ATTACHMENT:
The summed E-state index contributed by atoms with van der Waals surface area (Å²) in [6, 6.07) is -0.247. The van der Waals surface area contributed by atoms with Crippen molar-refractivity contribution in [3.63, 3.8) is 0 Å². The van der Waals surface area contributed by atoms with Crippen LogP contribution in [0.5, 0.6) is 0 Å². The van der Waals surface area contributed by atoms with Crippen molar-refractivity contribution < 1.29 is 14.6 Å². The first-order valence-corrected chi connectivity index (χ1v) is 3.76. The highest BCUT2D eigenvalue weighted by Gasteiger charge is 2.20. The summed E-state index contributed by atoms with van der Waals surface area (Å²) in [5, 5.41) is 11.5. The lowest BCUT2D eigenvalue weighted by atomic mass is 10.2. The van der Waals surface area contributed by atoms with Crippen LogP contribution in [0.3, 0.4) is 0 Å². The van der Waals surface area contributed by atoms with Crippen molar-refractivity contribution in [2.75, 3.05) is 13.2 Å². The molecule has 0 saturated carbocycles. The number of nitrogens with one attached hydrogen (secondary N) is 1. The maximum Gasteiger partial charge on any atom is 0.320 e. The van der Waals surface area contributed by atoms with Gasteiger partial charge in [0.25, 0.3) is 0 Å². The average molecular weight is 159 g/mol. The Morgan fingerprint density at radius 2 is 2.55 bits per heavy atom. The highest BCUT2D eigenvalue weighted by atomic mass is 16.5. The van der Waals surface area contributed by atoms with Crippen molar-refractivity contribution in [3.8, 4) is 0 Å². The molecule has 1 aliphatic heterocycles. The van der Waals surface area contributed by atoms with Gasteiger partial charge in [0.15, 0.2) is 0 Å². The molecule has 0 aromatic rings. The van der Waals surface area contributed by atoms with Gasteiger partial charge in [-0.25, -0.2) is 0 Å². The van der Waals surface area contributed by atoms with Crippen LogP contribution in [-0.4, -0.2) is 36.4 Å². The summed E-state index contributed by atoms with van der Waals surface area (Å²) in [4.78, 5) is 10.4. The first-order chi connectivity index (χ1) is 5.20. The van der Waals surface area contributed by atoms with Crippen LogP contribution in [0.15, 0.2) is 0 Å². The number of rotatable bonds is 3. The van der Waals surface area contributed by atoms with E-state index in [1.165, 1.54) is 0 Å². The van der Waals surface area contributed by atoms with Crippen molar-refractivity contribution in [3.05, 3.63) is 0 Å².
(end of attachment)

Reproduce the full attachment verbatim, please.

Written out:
The summed E-state index contributed by atoms with van der Waals surface area (Å²) in [6, 6.07) is -0.247. The van der Waals surface area contributed by atoms with Crippen molar-refractivity contribution in [3.63, 3.8) is 0 Å². The van der Waals surface area contributed by atoms with Crippen LogP contribution in [0.5, 0.6) is 0 Å². The van der Waals surface area contributed by atoms with Crippen molar-refractivity contribution < 1.29 is 14.6 Å². The first-order valence-corrected chi connectivity index (χ1v) is 3.76. The highest BCUT2D eigenvalue weighted by Gasteiger charge is 2.20. The summed E-state index contributed by atoms with van der Waals surface area (Å²) in [5, 5.41) is 11.5. The lowest BCUT2D eigenvalue weighted by atomic mass is 10.2. The van der Waals surface area contributed by atoms with Crippen LogP contribution in [0.3, 0.4) is 0 Å². The van der Waals surface area contributed by atoms with Crippen molar-refractivity contribution in [2.75, 3.05) is 13.2 Å². The molecule has 0 saturated carbocycles. The number of nitrogens with one attached hydrogen (secondary N) is 1. The maximum Gasteiger partial charge on any atom is 0.320 e. The van der Waals surface area contributed by atoms with Gasteiger partial charge in [0.25, 0.3) is 0 Å². The average molecular weight is 159 g/mol. The Morgan fingerprint density at radius 2 is 2.55 bits per heavy atom. The highest BCUT2D eigenvalue weighted by atomic mass is 16.5. The van der Waals surface area contributed by atoms with Crippen molar-refractivity contribution in [3.8, 4) is 0 Å². The molecule has 1 aliphatic heterocycles. The van der Waals surface area contributed by atoms with Gasteiger partial charge in [0.15, 0.2) is 0 Å². The molecule has 0 aromatic rings. The van der Waals surface area contributed by atoms with Gasteiger partial charge in [-0.25, -0.2) is 0 Å². The van der Waals surface area contributed by atoms with Crippen LogP contribution in [-0.4, -0.2) is 36.4 Å². The summed E-state index contributed by atoms with van der Waals surface area (Å²) in [4.78, 5) is 10.4. The first-order chi connectivity index (χ1) is 5.20. The van der Waals surface area contributed by atoms with Crippen LogP contribution in [0.15, 0.2) is 0 Å². The number of rotatable bonds is 3. The van der Waals surface area contributed by atoms with E-state index in [1.165, 1.54) is 0 Å². The van der Waals surface area contributed by atoms with Crippen molar-refractivity contribution in [3.05, 3.63) is 0 Å².